AVA Gallery and Art Center in Lebanon is showing some of Nield’s paintings. “The Walls of the Reliquary,” his first solo show in several years, includes a handful of paintings he’s made in response to the worn buildings he’s encountered in the Upper Valley. His paintings look like pieces of the decayed buildings themselves, although they’re made on blank canvas. He doesn’t paint them from life, but rath er looks around, then paints in response to what he sees.

“I find beauty in ruins,” Nield said this week. There’s a street in Canaan he often visits, where he looks at the old railroad station. People apologize for the state of downtown Canaan, he said, but it has it s own beauty.

“I think Americans have an exaggerated sense of wanting things to be new,” Nield said.

What’s lost then is a sense of how to live with what’s old, past its prime, perhaps, but packed with associations. Maybe art that looks at ruins can help soothe the distinct anxiety America seems to feel as it constantly reinvents itself.

Nield will give a gallery talk about his work on June 5 at 6 p.m.

Also at AVA: “White on White: Churches of Rural New England,” a touring show of photographs by Massachusetts photographer Steve Rosenthal and sponsored by Historic New England; “Material Matters,” recent work by White River Junction artist Dave Laro, who specializes in assemblages that call the meanings of objects into question; and in AVA’s second-floor library, works from students in a recent drawing seminar. All shows are on view through June 6.

Of Note

The Center for Cartoon Studies in White River Junction holds its eighth commencement ceremony on Saturday, May 17 at 11 a.m., in the Briggs Opera House. This year’s speaker is the creator of the bestselling Amulet series and illustrator of the Harry Potter book covers, cartoonist Kazu Kibuishi.

Immediately after the ceremony, CCS will open its annual Thesis Exhibition of work by graduating students at the school’s headquarters in the Colodny Building at 94 South Main St. Both the ceremony and the exhibition are free and open to the public, and the show will be open 10 a.m. to 4 p.m. Monday through Friday through June 22.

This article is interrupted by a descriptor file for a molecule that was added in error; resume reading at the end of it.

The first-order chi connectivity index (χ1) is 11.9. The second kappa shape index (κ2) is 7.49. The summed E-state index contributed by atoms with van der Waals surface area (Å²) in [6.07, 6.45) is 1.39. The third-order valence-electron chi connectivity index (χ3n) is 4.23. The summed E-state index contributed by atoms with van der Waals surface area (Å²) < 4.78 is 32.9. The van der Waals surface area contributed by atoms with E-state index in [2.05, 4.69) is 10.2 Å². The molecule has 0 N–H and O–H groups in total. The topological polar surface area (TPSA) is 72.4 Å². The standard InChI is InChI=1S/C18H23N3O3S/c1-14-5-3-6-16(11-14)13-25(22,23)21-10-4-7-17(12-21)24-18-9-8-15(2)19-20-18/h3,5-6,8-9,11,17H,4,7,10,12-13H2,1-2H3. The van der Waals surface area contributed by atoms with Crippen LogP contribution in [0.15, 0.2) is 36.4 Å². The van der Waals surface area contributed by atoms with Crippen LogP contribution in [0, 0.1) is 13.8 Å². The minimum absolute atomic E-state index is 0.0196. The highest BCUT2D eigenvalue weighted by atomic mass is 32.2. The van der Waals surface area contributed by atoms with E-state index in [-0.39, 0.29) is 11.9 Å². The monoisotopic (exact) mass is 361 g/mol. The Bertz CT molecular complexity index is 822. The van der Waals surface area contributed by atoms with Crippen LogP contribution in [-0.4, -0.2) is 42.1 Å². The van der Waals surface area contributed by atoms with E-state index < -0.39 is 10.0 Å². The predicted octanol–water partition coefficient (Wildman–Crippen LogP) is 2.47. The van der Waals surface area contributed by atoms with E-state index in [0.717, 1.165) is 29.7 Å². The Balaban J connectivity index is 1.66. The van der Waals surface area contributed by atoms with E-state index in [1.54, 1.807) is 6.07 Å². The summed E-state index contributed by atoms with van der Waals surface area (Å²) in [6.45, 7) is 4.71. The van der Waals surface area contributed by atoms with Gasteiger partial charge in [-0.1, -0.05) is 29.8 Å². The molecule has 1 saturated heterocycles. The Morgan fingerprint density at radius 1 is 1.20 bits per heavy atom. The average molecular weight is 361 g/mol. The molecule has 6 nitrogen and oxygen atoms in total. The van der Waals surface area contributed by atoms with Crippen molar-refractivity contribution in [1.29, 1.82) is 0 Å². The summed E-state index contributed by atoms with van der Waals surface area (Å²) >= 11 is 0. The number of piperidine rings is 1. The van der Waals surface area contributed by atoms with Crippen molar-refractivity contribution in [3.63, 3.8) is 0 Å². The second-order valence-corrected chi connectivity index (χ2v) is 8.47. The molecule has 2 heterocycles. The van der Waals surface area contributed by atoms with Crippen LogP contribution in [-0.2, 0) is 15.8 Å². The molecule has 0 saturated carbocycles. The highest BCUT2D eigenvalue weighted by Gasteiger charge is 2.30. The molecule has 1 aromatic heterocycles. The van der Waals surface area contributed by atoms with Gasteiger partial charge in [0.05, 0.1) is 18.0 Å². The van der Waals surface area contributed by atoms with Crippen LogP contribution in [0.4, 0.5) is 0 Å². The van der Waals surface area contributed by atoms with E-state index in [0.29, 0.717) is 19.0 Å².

Betsy Derrick’s stint as artist in residence at Long River Studios in Lyme continues on May 15 and 16, 10 a.m. to 5 p.m. On May 17, Derrick will talk about her favored medium, oil pastels, and will be on hand from 1 to 3 that afternoon.

Openings and Receptions

BigTown Gallery in Rochester, Vt., opens a solo show of recent collages by Marcus Ratliff with a reception Saturday evening, 5 to 7.

Lyme’s Converse Free Library has shown art on and off over the years. Now, the library’s Betty Grant Gallery has a new coordinator, and a new exhibition of paintings in watercolor and gunpowder by Carole-Anne Centre. Gunpowder has to be the best, least-used medium I’ve come across in the Upper Valley. I think the only other instance I’ve seen was in a show of contemporary Chinese art at the Hood Museum several years ago that featured work by Cai Guo-Qiang, who works mainly in gunpowder on paper, a technique he calls “explosion drawings.” The library is on Route 10 in Lyme. Centre’s work remains on view through July. Call 603-795-4622 for more information.